Electric cars. For years they’ve been a pipe dream; an experiment, something for Jeremy Clarkson to laugh at. By 2012 however, that could all change, with the imminent release of a couple of vehicles…
Earlier this year, Vauxhall offered its Ellesmere Port staff an opportunity to see the new hybrid car, the Ampera, ahead of it going into mass production, and Nissan’s Leaf is being debuted in the US and Japan at time of writing.
When these vehicles hit these shores however, picking one up might well be worth the money if you’re looking to buy a new car: Nearly every single European country are offering to subsidise electric vehicles in some way or another, and they’re keen to try to tempt people to switch to a newer, more environmentally friendly vehicle, as the technology within them is likely to represent the way transport will be powered in the future – although admittedly not for some time yet.
By 2020, Nissan Motor Company estimate that no more than a tenth of the traffic worldwide will be electric powered – and even this paltry number is considered optimistic by many people within the industry, who think that electric vehicles are likely to be a niche product for the foreseeable future as the general public refuses to change. Nissan are very keen to focus on the upsides of hybrid and electric vehicles however; when asked about how far the Leaf can travel on a single charge (Otherwise known as range), spokesmen for the company focused on the fact that you would never need to travel to a petrol station instead of discussing the fact that with the aircon on, the Leaf can only be expected to do around 80 miles in motorway conditions. Vauxhall’s Ampera contains a small petrol motor that keeps the battery charged, and whilst this is not a completely emission free system, the amount of fuel (and the emissions produced) are miniscule compared to a standard petrol car.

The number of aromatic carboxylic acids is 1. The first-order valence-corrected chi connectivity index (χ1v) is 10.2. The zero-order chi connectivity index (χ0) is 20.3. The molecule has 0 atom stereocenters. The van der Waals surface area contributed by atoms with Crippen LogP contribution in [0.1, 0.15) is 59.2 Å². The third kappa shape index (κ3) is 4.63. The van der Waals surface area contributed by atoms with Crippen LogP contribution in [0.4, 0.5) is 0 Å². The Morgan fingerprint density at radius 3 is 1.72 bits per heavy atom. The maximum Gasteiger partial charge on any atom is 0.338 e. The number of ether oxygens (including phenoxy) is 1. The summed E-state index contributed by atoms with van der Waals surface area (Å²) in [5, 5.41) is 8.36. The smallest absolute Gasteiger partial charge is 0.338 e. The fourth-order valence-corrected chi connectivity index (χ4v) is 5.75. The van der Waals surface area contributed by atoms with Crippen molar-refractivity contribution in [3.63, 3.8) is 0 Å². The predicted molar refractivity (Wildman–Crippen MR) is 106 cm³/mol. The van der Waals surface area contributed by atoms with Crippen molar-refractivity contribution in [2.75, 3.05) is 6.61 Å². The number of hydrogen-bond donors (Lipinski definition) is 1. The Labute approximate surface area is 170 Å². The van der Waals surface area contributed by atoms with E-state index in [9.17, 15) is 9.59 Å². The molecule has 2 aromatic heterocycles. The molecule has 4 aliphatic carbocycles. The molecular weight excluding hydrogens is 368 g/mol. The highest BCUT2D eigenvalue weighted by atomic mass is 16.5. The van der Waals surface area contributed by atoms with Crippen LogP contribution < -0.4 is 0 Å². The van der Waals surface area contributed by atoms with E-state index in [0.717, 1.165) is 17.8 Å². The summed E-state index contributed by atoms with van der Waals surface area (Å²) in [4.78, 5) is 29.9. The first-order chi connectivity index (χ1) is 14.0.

The Ampera recently completed the longest journey in the UK by an electric car, making a 160 mile journey under its own power from Luton to Ellesmere Port.
So where is electric motoring going in the future? Right now, it’s very difficult to predict. Electric cars are only just now starting to be seen as a credible alternative to “old-fashioned” petrol propelled vehicles, especially as anything more than a city runabout. Part of the reason the adoption rate has been quite low is the fact that every element of motoring would need to change to accommodate them – from car insurance to fuel, garages and car rental.
It is clear that electric cars are going to take some time to fit in, but one day electric vehicles will have to become a contender to petrol vehicles, and when they do it will be very interesting to see the changes they bring…